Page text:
About

I’m Aaron Pogue, international bestselling fantasy author. I self-published my first book in 2010, founded an indie publishing company with some of my best friends, and sold more than 100,000 books in our first year and a half. I’ve just agreed to a traditional publishing deal that will see my books in bookstores (and probably on the New York Times bestseller list). I’m living my wildest dreams.

Two years ago I had abandoned those dreams. I was working a full-time job as a technical writer for the government, writing stories in my free time with no expectation (or even plans) to ever share them with the world. I’d done the math and given up on ever “making it” as a professional novelist.

The difference was Amazon’s Kindle, and the e-book revolution that has completely changed publishing. Last summer, I dusted off my first serious novel, a fantasy epic called Taming Fire, and added it to the short list of sci-fi titles I had already published. Taming Fire took off. It started selling before I’d even announced it, and within a month I’d sold more than a thousand copies. Within six months, I was making enough on book sales to quit my day job and dedicate myself full time to writing and publishing.

Artists and the Public Domain

In the middle of all that, I spotted another opportunity, too. I saw how much my little publishing company–a handful of talented artists–were able to change our lives and make our dreams come true thanks to the digital marketplace and the opportunities it provides. I tried to imagine what we could do if we applied our creativity and ingenuity to the technology and networks available today.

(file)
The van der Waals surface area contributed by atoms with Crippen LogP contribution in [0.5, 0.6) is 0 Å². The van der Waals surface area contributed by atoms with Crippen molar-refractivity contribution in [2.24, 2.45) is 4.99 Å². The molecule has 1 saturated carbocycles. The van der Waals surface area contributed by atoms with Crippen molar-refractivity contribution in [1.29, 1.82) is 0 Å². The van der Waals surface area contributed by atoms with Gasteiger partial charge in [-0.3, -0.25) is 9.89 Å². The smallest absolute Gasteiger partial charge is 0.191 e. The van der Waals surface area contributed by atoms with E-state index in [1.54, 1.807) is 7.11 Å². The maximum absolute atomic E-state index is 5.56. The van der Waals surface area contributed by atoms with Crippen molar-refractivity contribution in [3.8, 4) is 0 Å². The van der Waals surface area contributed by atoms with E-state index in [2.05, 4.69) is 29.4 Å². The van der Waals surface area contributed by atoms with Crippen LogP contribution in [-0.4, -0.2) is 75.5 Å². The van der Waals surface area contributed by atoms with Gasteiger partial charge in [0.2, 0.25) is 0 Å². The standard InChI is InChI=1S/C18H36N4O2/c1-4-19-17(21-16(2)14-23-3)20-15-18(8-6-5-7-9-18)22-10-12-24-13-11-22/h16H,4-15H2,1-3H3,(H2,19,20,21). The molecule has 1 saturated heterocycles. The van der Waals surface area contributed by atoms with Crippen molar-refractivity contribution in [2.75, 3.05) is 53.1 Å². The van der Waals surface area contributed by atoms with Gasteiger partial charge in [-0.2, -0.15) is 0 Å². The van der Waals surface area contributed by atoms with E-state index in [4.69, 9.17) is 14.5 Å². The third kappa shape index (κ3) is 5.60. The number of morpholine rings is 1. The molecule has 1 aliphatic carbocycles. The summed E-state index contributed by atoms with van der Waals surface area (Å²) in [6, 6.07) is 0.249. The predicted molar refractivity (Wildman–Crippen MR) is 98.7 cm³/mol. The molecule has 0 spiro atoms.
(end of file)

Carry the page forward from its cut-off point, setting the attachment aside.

Out of that consideration came the Consortium, an organization dedicated to finding, training, and supporting artists under a new patronage model. We’ll provide artists the security and benefits they could expect from a “real job,” and they get to spend their time and attention perfecting their craft. It trades the lottery system of publishers and record labels for the sanity of a service-industry job.

And then, because we’re the good guys, once we own this work-for-hire created by our full-time artists, we plan to release it into the public domain. Our motto is, “Support the artists to support the arts.”

It all sounds a little pie-in-the-sky, and I really wouldn’t have expected any of it to work, but the internet has been very, very good to us. Incredible things are happening, and as long as the market keeps supporting what we’re doing, we’re going to do our best to turn this vision into a reality.

Further Reading

Now for all the reference material:

That’s me from all angles. Thanks for stopping by!

Sincerely,
Aaron Pogue

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